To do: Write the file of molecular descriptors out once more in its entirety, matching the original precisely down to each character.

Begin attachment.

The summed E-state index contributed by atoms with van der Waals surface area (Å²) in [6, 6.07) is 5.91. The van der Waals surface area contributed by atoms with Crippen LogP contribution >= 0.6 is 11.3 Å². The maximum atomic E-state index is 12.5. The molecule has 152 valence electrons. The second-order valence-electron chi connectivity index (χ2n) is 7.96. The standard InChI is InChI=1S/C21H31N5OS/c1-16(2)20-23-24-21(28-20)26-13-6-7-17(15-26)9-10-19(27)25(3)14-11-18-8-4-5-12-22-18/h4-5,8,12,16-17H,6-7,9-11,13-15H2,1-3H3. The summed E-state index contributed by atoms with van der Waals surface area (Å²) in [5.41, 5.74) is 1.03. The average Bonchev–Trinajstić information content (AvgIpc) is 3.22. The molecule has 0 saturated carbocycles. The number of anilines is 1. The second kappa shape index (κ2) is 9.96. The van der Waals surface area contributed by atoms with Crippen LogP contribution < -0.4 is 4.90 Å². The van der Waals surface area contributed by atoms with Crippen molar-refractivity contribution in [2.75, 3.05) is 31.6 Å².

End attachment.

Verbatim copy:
The summed E-state index contributed by atoms with van der Waals surface area (Å²) in [6, 6.07) is 5.91. The van der Waals surface area contributed by atoms with Crippen LogP contribution >= 0.6 is 11.3 Å². The maximum atomic E-state index is 12.5. The molecule has 152 valence electrons. The second-order valence-electron chi connectivity index (χ2n) is 7.96. The standard InChI is InChI=1S/C21H31N5OS/c1-16(2)20-23-24-21(28-20)26-13-6-7-17(15-26)9-10-19(27)25(3)14-11-18-8-4-5-12-22-18/h4-5,8,12,16-17H,6-7,9-11,13-15H2,1-3H3. The summed E-state index contributed by atoms with van der Waals surface area (Å²) in [5.41, 5.74) is 1.03. The average Bonchev–Trinajstić information content (AvgIpc) is 3.22. The molecule has 0 saturated carbocycles. The number of anilines is 1. The second kappa shape index (κ2) is 9.96. The van der Waals surface area contributed by atoms with Crippen LogP contribution < -0.4 is 4.90 Å². The van der Waals surface area contributed by atoms with Crippen molar-refractivity contribution in [2.75, 3.05) is 31.6 Å².